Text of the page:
Good post. This is definitely something that needs to be talked about. “Web scale” is definitely a problem for a privileged few, and knowing whether you can make Meteor scale depends on some many details unique to each project.
I’m looking forward to the Crater post! It’s really interesting hearing about real-world Meteor stories and how actual people solved real problems.
When you start building an app, scaling is something that happens AFTER you find product/market fit. Creating your app and launching it, I promise you won’t hit the kind of user scale you are dreaming about
Great advice right there. I’ve found that using React properly alleviates pretty much any scaling fears. If you build your app with data fetching components (“container components”) and pass down the data to components that just render given the data, it would be pretty trivial to swap out your data source later on in the front end code. Relay+GraphQL (and hopefully the new Meteor Data project) should help even more and let you keep pretty much everything in place on the client if you swap out your data layer
I can tell you I am running on 2 Digital Ocean $20 servers to keep Crater up and running. I am doing 500k page views a month (200 concurrent users around the clock) on that setup, and things seem to be moving along just fine.
No, it’s not moving just fine. It’s very laggy. I have to wait all the time when I’m using crater: until it show me comments, when clicking on left menu (Trending, Recent, Best), even when I’m doing ‘like’ on article.
I’s really not that fast, even this forum is much faster. Interesting, how many page view we do have on forum? and how many servers?
So, does Meteor really scale? And how much this scaling will cost?
I think a more formally written version of this article wouldn’t be a bad fit for the Meteor guide, since it’s an often recurring question in the forums. A go-to reference would prevent us having to type the same answer (= There’s no real answer, blablabla) over and over again.
Every language and every framework has different requirements. RoR projects do not scale better than Meteor projects. It’s a matter of what you do to ‘scale’, and how much resource you pour into ‘scaling’ your project / app.
Resource-wise, if everything was the same (concurrent users, server hardware and setups (except where appropriate), I can pretty confidently say that Meteor requires much less resource than RoR (by experience), but then, everything being the same is pretty much impossible. Even the same app will have different requirements throughout its lifetime (or even through the day).
Needless to say, generalizations are not always correct.
The server-side requirements of a project that is used 9 to 5 (say, an intranet), and a project open to public that spikes every evening around 8 (but otherwise mostly free) will have very very different requirements.
What I’m getting at is that noone can say RoR scales better without knowing the exact server setup behind the project.
It is pretty normal an 4xi7 8GB RoR setup serving 20 concurrent users being fast and a 1xi7 1GB server serving 10 concurrent users being ‘slow’. The numbers are just for an easy comparison of course, but you get the idea.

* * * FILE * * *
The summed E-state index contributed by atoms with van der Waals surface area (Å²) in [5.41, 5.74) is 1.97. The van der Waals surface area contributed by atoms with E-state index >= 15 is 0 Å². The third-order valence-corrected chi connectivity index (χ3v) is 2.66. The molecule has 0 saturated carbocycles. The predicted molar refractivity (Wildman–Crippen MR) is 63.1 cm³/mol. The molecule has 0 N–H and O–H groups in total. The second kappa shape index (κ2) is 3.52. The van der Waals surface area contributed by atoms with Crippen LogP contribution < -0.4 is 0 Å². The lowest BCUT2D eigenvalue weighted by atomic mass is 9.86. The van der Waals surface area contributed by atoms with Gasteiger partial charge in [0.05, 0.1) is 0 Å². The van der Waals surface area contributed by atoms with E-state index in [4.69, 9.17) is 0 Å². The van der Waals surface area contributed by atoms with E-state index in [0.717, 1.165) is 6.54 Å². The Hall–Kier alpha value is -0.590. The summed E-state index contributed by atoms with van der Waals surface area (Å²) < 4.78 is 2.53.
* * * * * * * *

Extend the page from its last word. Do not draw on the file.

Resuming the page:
My point is, Meteor apps do scale, and pretty easily. If you have setup your ‘scaling’, it’s as simple as adding another droplet/server to your setup.
One more point I was mention that it’s also usually more terms of code you wrote that frameworks possibility to scale. And shouldn’t we discuss not is Meteor scalable or not but more about how write Meteor code which will be easier to scale.
These aren’t scaling issues, Kadira reports the average pub/sub response time is under 300ms. The issues you mention mostly relate to how the client side code is structured and how it works. I spent a little over 2 weeks trying to optimize the latest version of Telescope and fixing the rampant spam problem at the end of December. I just don’t have the time to produce content, keep up with client work, and work on Telescope at the same time.
The site has done 500k pageviews at peak in the last 60 days or so. Scaling on the server side will cost $45, but fixing client side issues cost a lot more. As with any ‘scaling’ effort, it is the code that matters, not the platform, that was the entire point of the article.
So I think the big ones revolve around the code that runs when you ‘upvote’ or ‘submit a post’, the meteor method code running on the client seems to take a while and it makes the site feel slow. I guess fixing that latency compensation piece to feel faster would likely help a good bit.
I haven’t had time to dig into individual post slow loading yet, so not sure there.
The other big issue is that the ‘postsList’ subscription has a low observer reuse because it has a timestamp in the query. I talked to @sacha about it and we agreed to add a new ‘upcoming’ status to future posts and run a synced cron job to flip them to posted once the date hits. I just haven’t had time to do it. Pretty sure that would be a huge speed gain on the front page and would likely drop memory usage on the server a good bit too.
I have also found this to be true, but again it comes down to the code more than anything. Phoenix claims it can handle 2 million connections with Channels, but that number likely goes down as you make complex calculations happen on the server side. Every framework has tricks and ways to help scale up to more users. Meteor happens to lean heavily on Oplog atm.